But, quantum is not all rainbows and sunshine, there’s still a lot of issues. ENIAC, the first computer ever built, only came around in 1943, and that’s honestly about where we are with quantum technology at this moment. We have a lot of ideas and possible applications, and while the field is not quite in its infancy, it’s probably somewhere in the range of a toddler. We still only know how to make quantum computers with up to 65 qubits, and that’s an amazing feat, as compared to classical computers that can billions or trillions of times as many classical bits. It may be a while before the aforementioned applications truly begin to take concrete form in the world around us. Skeptics say that this is one of those technologies that we will always be talking about but never realize, optimists say stop complaining and get to work. 

How Quantum Computers Work

If you couldn’t tell before, I am among the optimists. Just like the first computer ever built, we don’t really know what this technology can bring. The possibilities are as vast and as endless as those that were unleashed with the birth of classical computation. And the most exciting part? We are the first generation to be able to truly participate in the development of this technology, it isn’t just relegated to a bunch of old people sitting in dusty labs. Quantum computing calls for people from a myriad of backgrounds, humanities-based educators to organize education communication, engineers to build new and better quantum hardware, computer scientists that work to create algorithms to better explore and utilize these new tools, physics students that work to unlock the hidden mysteries that abound in the field, mathematicians to come up with new math to explain the curious phenomena that characterize the field. There’s so much to do, so much to learn, it truly is an opportunity for collaboration and intersectionality between fields and people. We have a unique opportunity to define what this field can be, to escape the pitfalls that we have seen in big tech, and further science in a way that is ethical and equitable.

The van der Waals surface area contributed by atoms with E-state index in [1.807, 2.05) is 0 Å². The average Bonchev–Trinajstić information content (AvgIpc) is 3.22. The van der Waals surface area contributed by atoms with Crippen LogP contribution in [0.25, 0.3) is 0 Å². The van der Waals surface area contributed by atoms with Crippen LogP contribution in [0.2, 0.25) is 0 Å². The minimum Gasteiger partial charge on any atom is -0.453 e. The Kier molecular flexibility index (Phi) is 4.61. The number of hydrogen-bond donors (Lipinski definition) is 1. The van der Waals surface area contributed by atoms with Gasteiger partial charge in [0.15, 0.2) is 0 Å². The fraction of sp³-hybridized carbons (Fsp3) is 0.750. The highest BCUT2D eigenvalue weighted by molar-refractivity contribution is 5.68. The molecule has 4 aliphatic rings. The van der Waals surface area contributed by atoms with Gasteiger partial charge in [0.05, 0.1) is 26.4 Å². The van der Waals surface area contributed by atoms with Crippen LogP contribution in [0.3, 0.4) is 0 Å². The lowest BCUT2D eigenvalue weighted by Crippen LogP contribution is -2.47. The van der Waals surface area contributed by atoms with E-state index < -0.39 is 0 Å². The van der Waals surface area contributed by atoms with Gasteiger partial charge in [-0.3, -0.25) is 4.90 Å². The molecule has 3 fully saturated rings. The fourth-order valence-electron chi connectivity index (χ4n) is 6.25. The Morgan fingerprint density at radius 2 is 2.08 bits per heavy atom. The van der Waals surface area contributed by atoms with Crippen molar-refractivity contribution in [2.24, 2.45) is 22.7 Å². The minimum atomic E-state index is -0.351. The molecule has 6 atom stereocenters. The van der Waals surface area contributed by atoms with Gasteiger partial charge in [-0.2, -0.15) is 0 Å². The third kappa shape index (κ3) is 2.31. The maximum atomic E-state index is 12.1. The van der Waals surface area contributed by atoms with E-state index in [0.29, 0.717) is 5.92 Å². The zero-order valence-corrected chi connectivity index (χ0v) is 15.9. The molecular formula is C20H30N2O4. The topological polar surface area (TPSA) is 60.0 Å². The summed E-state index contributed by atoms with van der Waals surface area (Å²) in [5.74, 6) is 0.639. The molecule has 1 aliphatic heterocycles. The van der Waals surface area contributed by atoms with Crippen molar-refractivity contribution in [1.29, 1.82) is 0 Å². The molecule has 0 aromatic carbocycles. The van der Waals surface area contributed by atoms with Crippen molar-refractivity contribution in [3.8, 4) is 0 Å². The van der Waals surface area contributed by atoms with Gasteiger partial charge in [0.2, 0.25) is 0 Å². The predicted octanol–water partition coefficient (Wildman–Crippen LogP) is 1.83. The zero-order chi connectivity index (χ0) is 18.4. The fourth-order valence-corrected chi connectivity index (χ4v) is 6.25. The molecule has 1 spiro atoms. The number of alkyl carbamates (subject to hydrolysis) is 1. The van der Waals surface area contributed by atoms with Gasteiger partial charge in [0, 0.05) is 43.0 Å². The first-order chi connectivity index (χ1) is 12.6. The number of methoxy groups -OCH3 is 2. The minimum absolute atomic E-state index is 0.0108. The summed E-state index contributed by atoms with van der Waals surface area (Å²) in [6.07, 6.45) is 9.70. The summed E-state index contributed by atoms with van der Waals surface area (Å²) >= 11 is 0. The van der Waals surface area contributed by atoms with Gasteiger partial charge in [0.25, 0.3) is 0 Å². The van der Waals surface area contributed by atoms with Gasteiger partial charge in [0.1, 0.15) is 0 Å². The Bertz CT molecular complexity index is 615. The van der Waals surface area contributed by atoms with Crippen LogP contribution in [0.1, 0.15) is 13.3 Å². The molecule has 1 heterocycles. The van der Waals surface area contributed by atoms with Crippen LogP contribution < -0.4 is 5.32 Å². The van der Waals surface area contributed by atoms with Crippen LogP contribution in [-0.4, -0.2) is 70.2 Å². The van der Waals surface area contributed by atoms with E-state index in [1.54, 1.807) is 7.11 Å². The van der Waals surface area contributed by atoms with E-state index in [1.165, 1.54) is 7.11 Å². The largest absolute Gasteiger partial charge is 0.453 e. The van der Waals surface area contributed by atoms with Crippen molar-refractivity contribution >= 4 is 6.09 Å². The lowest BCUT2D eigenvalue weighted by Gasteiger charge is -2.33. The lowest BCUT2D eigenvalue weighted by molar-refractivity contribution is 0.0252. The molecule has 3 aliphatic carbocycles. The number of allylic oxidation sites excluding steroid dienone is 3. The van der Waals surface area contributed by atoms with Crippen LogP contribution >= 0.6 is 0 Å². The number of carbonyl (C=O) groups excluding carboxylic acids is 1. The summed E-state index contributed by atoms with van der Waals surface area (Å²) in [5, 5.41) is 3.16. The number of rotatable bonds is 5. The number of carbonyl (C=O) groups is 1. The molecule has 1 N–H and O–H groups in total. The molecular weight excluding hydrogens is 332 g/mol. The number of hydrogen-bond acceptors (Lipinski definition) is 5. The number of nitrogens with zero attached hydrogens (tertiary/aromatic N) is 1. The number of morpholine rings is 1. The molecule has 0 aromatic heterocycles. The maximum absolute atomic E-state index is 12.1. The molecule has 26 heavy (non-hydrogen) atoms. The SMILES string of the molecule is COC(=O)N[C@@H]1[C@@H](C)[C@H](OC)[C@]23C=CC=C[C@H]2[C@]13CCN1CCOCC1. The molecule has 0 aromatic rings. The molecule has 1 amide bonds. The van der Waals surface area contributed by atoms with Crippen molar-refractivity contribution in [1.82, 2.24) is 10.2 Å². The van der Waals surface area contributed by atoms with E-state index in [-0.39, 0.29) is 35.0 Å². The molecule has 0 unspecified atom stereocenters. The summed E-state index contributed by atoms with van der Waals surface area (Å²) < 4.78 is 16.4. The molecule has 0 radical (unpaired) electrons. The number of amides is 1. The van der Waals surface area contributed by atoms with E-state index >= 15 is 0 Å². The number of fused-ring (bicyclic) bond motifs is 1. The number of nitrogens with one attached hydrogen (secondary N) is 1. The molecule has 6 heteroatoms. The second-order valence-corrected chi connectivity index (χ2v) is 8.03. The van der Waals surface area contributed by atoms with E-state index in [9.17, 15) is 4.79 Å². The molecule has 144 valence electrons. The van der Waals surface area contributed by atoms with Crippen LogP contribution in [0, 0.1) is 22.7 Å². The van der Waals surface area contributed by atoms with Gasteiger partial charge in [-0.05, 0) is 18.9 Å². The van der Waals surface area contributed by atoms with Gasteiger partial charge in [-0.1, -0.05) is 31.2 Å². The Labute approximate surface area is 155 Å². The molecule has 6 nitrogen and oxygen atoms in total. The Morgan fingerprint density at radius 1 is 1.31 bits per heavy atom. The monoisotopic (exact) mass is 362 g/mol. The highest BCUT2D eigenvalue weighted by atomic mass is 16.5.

And you, even as a high school student, can get involved too! MIT has all its lectures open to the public online, the IBM Quantum experience allows for any curious individual to play with real quantum computers themselves and to learn from their extensive documentation, and there are countless papers and textbooks available to those curious enough to care. There are even classes available to high school students, such as the one offered by IBM and The Coding School through zoom, taught by grad students from the most prestigious universities from across the globe. And all these materials: free as air! 

If this article does nothing else, let it give you some wonder and appreciation for the possibilities of mankind, and the discovery of science. Next time you want to skip your math homework, think that maybe, just by being born at the right time, your name might make it into the textbooks of future generations. And if you’re really interested IBM has a whole slew of programs to educate people just like you going on right now, check out the Qiskit Advocates page to learn more about quantum and maybe to get involved in it yourself. The world sucks right now, but let the innovation and magic of this age propel you towards discovery and learning, not just for yourself but for the whole of humanity. 

Qiskit Advocates Webpage:  https://qiskit.org/advocates/

Qiskit Advocates Interest Form: https://airtable.com/shrt7lqrHDWO56W9x

Qubit by Qubit: https://www.qubitbyqubit.org/

IBM Quantum Experience: https://quantum-computing.ibm.com/
Potential of Quantum Computing: https://www.ces.tech/Articles/2020/The-Potential-of-Quantum-Computing.aspx#:~:text=Overview%20Quantum%20computing%20has%20the,currently%20unsolvable%20by%20classical%20computers.

What Marijuana Legalization Can Offer New York

By: Daniel Aarao Reis Arturi

The conversation surrounding the legalization of Marijuana is not a new one; decriminalization began in 1973 in Texas, medical legalization in California in 1996, and of course recreational legalization in Colorado eight years ago. But I’m writing this article today, why? 

One of the most significant aspects of the legalization of marjuana is the way in which those laws disproportionately affect people of color. Black people were found to be 3.64 times more likely to be arrested for possession of marijuana than their white counterparts despite equal rates of usage, and in some states the number was up to ten times as much. (ACLU) But this is a vast, expansive subject that would require ten articles and a documentary to properly do justice to, additionally last year I wrote another article on the legalization of marijuana that delves into this matter more deeply, if you want to learn more. 

The defining cataclysm of our age has been, as I’m sure no one needs to be told, the coronavirus pandemic. And as those in power have not listened to the 91% of people who believe that marijuana should be legal in some capacity (Pew Research) perhaps they will heed the language of death and money in the coming months. As a country we have all suffered immensely, but here in New York that suffering has been acutely felt. Mornings we were accustomed to spending on crowded trains have been replaced by 24 hours in bed. I even find myself missing the sight our tourists meandering around Times Square.